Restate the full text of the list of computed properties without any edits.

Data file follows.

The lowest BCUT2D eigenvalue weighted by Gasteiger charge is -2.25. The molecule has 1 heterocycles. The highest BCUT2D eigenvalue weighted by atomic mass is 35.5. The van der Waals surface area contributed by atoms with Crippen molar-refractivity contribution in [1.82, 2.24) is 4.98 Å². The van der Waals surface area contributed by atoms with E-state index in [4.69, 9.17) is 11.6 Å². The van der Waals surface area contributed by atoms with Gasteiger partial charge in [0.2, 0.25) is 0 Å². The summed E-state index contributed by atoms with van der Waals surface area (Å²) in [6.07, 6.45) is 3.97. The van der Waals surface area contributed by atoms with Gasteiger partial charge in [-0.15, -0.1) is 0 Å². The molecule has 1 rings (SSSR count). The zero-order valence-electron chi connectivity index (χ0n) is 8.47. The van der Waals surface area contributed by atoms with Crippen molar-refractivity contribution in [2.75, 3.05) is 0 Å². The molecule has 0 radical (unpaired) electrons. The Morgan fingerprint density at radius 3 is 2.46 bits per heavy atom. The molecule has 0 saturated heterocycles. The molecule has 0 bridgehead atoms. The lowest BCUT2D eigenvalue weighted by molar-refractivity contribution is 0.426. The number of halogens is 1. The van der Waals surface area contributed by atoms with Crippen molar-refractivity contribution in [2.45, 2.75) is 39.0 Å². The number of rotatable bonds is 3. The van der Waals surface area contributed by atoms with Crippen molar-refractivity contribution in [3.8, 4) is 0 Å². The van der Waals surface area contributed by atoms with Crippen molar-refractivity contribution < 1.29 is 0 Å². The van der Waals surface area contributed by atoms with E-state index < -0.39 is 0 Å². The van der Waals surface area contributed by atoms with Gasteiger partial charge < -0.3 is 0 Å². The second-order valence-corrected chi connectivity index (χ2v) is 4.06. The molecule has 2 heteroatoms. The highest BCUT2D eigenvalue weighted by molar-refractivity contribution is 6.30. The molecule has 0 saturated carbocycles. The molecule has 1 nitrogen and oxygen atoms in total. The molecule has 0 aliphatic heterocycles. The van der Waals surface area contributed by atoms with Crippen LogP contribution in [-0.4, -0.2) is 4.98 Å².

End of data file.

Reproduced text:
The lowest BCUT2D eigenvalue weighted by Gasteiger charge is -2.25. The molecule has 1 heterocycles. The highest BCUT2D eigenvalue weighted by atomic mass is 35.5. The van der Waals surface area contributed by atoms with Crippen molar-refractivity contribution in [1.82, 2.24) is 4.98 Å². The van der Waals surface area contributed by atoms with E-state index in [4.69, 9.17) is 11.6 Å². The van der Waals surface area contributed by atoms with Gasteiger partial charge in [0.2, 0.25) is 0 Å². The summed E-state index contributed by atoms with van der Waals surface area (Å²) in [6.07, 6.45) is 3.97. The van der Waals surface area contributed by atoms with Gasteiger partial charge in [-0.15, -0.1) is 0 Å². The molecule has 1 rings (SSSR count). The zero-order valence-electron chi connectivity index (χ0n) is 8.47. The van der Waals surface area contributed by atoms with Crippen molar-refractivity contribution in [2.75, 3.05) is 0 Å². The molecule has 0 radical (unpaired) electrons. The Morgan fingerprint density at radius 3 is 2.46 bits per heavy atom. The molecule has 0 saturated heterocycles. The molecule has 0 bridgehead atoms. The lowest BCUT2D eigenvalue weighted by molar-refractivity contribution is 0.426. The number of halogens is 1. The van der Waals surface area contributed by atoms with Crippen molar-refractivity contribution in [2.45, 2.75) is 39.0 Å². The number of rotatable bonds is 3. The van der Waals surface area contributed by atoms with Crippen molar-refractivity contribution in [3.8, 4) is 0 Å². The van der Waals surface area contributed by atoms with Crippen molar-refractivity contribution < 1.29 is 0 Å². The van der Waals surface area contributed by atoms with E-state index < -0.39 is 0 Å². The van der Waals surface area contributed by atoms with Gasteiger partial charge < -0.3 is 0 Å². The second-order valence-corrected chi connectivity index (χ2v) is 4.06. The molecule has 2 heteroatoms. The highest BCUT2D eigenvalue weighted by molar-refractivity contribution is 6.30. The molecule has 0 saturated carbocycles. The molecule has 1 nitrogen and oxygen atoms in total. The molecule has 0 aliphatic heterocycles. The van der Waals surface area contributed by atoms with Crippen LogP contribution in [-0.4, -0.2) is 4.98 Å².